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Deborah Gordon (University of Stanford, Dpt of Biology, USA), The ecology of collective behavior: from ants to cells
18 May 2018 | 11 h 00 min - 12 h 00 min
Deborah Gordon is Professor of Biology at University of Stanford (USA).
Deborah Gordon is a world-leading specialist of ant colonies and collective behaviors. With her group, she uses ant colonies to investigate systems that operate without central control, and explore analogies with other systems, such as the internet, the immune system, and the brain. She is interested in collective behavior, which can take many forms, such as emergence, self-organization, superorganism, quorum sensing, artificial intelligence, and dynamical networks.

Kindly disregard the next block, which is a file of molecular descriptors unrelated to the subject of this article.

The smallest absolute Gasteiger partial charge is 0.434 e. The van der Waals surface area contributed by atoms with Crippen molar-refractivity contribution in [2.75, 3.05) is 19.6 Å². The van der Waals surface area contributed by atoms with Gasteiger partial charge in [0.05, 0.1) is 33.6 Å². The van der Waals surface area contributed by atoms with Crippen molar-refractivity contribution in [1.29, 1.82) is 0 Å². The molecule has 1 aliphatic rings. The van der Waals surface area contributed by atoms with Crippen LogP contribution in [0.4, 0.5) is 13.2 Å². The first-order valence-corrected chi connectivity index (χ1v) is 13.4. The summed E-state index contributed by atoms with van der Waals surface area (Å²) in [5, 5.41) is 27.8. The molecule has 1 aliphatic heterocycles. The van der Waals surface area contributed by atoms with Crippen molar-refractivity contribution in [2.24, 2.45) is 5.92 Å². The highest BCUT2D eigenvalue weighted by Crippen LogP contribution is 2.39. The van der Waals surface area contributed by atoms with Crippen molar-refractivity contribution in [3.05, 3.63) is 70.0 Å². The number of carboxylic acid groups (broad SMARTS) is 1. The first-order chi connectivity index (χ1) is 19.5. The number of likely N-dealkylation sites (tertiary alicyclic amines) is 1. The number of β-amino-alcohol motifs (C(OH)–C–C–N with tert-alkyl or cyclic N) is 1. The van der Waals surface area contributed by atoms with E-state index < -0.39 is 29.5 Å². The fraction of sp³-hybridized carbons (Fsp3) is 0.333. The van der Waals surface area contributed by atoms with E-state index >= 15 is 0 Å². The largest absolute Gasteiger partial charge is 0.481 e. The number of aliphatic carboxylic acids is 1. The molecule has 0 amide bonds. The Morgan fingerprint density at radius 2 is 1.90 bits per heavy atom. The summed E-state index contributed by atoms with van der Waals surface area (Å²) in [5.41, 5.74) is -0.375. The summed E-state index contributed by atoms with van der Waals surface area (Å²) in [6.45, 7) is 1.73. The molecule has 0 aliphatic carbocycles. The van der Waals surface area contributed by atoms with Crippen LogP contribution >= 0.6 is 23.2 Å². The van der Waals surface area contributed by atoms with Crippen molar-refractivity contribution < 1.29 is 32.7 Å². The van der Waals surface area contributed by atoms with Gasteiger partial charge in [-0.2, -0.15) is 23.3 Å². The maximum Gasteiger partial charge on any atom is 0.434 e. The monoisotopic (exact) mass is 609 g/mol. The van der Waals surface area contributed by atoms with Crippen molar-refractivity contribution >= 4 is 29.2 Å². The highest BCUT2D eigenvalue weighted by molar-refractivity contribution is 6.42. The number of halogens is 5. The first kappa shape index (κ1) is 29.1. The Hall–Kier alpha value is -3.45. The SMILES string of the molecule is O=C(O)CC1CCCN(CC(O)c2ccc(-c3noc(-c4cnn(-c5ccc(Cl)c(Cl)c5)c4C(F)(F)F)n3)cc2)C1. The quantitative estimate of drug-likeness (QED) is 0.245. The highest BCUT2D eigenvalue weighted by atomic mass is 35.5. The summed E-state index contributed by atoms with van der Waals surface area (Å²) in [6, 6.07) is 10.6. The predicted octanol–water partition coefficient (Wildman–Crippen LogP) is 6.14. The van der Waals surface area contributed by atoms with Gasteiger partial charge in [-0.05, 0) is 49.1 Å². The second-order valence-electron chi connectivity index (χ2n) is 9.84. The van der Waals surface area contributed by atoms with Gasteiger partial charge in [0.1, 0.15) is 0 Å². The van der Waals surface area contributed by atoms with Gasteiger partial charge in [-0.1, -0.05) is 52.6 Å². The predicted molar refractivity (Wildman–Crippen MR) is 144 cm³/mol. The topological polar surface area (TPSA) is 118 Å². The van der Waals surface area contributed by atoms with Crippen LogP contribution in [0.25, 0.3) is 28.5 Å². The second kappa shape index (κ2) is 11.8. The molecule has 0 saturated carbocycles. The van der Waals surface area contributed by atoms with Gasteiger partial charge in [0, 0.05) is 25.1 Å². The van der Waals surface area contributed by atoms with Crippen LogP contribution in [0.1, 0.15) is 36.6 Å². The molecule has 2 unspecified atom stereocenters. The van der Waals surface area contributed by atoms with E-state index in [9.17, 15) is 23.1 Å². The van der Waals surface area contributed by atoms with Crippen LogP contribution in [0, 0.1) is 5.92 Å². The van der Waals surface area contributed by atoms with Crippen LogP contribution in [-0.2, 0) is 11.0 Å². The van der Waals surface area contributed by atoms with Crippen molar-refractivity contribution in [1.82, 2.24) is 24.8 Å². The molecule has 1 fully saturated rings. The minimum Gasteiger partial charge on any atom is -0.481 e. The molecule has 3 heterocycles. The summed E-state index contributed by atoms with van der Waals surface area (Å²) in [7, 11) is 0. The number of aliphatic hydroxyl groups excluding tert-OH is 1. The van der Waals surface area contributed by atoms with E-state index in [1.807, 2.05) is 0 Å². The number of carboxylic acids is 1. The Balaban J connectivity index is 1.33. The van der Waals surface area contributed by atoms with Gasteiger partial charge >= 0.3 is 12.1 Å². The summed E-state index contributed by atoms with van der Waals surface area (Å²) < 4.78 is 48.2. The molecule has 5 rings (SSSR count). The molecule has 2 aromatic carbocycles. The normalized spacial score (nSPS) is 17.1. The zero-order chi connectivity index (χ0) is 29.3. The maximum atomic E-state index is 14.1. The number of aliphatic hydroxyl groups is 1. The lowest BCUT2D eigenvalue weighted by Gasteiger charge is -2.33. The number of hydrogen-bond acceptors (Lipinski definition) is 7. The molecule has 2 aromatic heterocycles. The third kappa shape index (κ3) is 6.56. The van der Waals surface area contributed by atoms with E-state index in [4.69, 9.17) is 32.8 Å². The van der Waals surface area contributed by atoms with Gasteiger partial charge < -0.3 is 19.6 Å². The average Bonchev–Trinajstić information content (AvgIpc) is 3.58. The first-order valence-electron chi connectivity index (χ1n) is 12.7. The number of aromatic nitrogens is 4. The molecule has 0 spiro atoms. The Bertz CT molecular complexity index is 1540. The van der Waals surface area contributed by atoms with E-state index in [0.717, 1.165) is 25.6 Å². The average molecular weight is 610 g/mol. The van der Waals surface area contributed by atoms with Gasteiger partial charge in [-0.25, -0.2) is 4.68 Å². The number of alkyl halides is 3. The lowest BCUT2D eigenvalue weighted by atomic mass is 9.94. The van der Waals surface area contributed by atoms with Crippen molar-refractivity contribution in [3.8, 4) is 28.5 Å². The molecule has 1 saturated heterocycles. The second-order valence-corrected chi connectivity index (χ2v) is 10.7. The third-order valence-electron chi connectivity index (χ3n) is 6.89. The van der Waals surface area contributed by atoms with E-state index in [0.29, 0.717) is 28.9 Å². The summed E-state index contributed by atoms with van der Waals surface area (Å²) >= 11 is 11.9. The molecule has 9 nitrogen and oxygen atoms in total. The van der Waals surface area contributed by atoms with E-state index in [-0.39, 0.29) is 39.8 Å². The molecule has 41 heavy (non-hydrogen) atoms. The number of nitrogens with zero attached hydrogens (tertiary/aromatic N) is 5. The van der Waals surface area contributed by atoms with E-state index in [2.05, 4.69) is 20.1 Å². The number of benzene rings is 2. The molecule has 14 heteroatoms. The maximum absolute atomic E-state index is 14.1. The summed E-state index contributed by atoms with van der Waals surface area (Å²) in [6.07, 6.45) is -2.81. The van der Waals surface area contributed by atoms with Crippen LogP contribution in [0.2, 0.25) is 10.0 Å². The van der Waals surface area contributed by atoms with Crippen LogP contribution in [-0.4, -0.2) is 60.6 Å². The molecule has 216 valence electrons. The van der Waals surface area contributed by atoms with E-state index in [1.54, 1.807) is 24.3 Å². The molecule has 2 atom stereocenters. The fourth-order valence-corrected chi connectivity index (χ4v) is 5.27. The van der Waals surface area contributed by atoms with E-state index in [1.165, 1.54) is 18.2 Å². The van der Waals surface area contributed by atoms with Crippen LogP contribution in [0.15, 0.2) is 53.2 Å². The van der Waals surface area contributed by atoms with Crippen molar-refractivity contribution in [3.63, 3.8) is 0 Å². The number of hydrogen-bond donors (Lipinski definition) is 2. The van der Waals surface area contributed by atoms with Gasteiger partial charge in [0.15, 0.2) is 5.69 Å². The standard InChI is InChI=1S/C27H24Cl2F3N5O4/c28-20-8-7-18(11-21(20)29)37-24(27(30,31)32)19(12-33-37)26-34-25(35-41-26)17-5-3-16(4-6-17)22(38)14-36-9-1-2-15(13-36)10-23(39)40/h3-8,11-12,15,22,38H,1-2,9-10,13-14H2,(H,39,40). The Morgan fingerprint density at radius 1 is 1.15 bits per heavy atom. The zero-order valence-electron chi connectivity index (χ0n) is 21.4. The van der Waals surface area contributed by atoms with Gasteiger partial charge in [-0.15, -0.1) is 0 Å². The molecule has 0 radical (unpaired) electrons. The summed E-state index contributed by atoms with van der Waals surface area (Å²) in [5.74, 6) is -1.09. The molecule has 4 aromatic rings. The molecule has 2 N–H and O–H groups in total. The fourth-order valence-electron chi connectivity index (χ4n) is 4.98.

See here her TED talk: “What ants teach us about the brain, cancer and the Internet”
Publications of Deborah Gordon.
Ant colonies operate without central control, using feedback from simple interactions to regulate networks of trails and tunnels. Ant species differ in collective behavior, reflecting diversity in ecology, including the distribution of resources and the rates at which resources are obtained and used. These algorithms have evolved to fit the dynamics of particular environments, including stability, threat of rupture, and energy flow. For example, collective behavior operates differently for ant colonies in the desert, where life is tough but stable, and in the tropical forest, where life is easy but unpredictable. Similar ecological constraints, in many natural systems from cells to ants, may correspond to similar algorithms that regulate collective outcomes.
Deborah Gordon is invited by PhilInBioMed, ImmunoConcept, and Thomas Pradeu’s ERC Starting Grant IDEM.
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